Keywords: business cycles,information frictions,noise shocks,SVARs with sign restrictions
    Date: 2017–05
  18. By: Masayuki Inui (Bank of Japan); Nao Sudo (Bank of Japan); Tomoaki Yamada (Meiji University)
    Abstract: Impacts of monetary easing on inequality have recently attracted increasing attention. In this paper, we use the micro-level data of Japanese households to study the distributional effects of monetary policy. We construct quarterly series of income and consumption inequality measures from 1981 to 2008, and estimate their response to a monetary policy shock. We do find that monetary policy shocks do not have statistically significant impacts on inequalities across Japanese households in a stable manner. We find evidence, when considering inequality across households whose head is employed, an expansionary monetary policy shock increased income inequality through a rise in earnings inequality, in the period before the 2000s. Such procyclical responses are, however, scarcely observed when the current data is included in the sample period, or when earnings inequality across all households is considered. We also find that, transmission of income inequality to consumption inequality is minor even during the period when procyclicality of income inequality was pronounced. Using a two-sector dynamic general equilibrium model with attached labor inputs, we show that labor market flexibility is the central to the dynamics of income inequality after monetary policy shocks. We also use the micro-level data of households' balance sheet and show that distributions of households' financial assets and liabilities do not play a significant role in the distributional effects of monetary policy.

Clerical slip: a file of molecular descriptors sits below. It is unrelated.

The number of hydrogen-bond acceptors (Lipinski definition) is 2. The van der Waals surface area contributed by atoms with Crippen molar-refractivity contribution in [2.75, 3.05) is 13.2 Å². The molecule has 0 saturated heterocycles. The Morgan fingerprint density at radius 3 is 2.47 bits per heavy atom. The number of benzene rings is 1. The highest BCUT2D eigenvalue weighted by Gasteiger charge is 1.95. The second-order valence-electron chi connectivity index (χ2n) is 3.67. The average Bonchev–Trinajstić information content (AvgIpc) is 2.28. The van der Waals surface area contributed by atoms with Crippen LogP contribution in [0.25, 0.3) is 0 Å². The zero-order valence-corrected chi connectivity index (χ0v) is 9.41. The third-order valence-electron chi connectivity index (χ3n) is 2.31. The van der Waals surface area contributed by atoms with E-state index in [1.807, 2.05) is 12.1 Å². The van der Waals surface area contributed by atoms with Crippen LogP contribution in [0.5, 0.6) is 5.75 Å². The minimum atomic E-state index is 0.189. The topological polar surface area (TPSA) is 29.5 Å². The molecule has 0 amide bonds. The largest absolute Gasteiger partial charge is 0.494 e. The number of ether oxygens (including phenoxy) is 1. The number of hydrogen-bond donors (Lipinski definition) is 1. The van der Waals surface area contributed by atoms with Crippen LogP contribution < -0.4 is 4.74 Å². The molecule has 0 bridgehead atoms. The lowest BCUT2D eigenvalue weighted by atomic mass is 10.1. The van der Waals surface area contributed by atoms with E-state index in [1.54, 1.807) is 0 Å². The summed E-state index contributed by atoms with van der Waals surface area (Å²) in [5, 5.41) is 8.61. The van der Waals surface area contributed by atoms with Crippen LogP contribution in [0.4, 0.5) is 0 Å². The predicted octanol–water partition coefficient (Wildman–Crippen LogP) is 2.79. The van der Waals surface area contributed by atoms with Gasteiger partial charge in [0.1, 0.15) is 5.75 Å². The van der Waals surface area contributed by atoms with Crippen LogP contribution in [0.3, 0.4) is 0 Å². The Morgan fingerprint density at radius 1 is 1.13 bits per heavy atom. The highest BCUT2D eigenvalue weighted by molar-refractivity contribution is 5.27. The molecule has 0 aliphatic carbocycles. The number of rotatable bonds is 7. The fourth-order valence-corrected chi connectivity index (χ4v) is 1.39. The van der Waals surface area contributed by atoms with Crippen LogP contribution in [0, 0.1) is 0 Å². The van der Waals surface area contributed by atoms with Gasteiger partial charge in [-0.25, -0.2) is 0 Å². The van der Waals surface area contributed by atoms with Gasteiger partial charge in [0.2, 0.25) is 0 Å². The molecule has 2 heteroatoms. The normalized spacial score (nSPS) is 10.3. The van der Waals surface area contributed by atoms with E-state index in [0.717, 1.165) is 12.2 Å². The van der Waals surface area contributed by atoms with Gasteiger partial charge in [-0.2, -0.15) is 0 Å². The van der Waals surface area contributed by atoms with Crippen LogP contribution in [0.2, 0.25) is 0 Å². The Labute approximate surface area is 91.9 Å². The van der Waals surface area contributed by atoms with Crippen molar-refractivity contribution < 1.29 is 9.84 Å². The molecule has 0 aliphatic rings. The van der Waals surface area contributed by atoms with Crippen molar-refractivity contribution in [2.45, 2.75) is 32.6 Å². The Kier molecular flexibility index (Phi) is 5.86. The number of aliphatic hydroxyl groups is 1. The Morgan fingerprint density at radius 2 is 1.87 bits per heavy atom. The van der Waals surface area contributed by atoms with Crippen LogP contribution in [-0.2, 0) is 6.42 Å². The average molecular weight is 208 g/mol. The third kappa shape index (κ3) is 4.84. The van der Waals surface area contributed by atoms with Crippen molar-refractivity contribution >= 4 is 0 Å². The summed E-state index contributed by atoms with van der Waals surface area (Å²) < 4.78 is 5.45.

Keywords: Monetary Policy; Income inequality; Consumption inequality
    JEL: E3 E4 E5
    Date: 2017–05–10
  19. By: Miyoshi, Yoshiyuki; Toda, Alexis Akira
    Abstract: We show that in overlapping generations endogenous growth models with uncertain lifetime, the introduction of government transfers always increases economic growth by crowding out the private annuity market and increasing accidental bequests. In particular, if the government imposes a flat-rate consumption tax (which is neutral to the consumption-saving margin), uses part of the tax revenue for unproductive purposes, and rebates the rest equally across agents as a lump-sum transfer, the economy grows faster and improves the welfare of future generations.
    Keywords: annuity, endogenous growth, overlapping generations, redistribution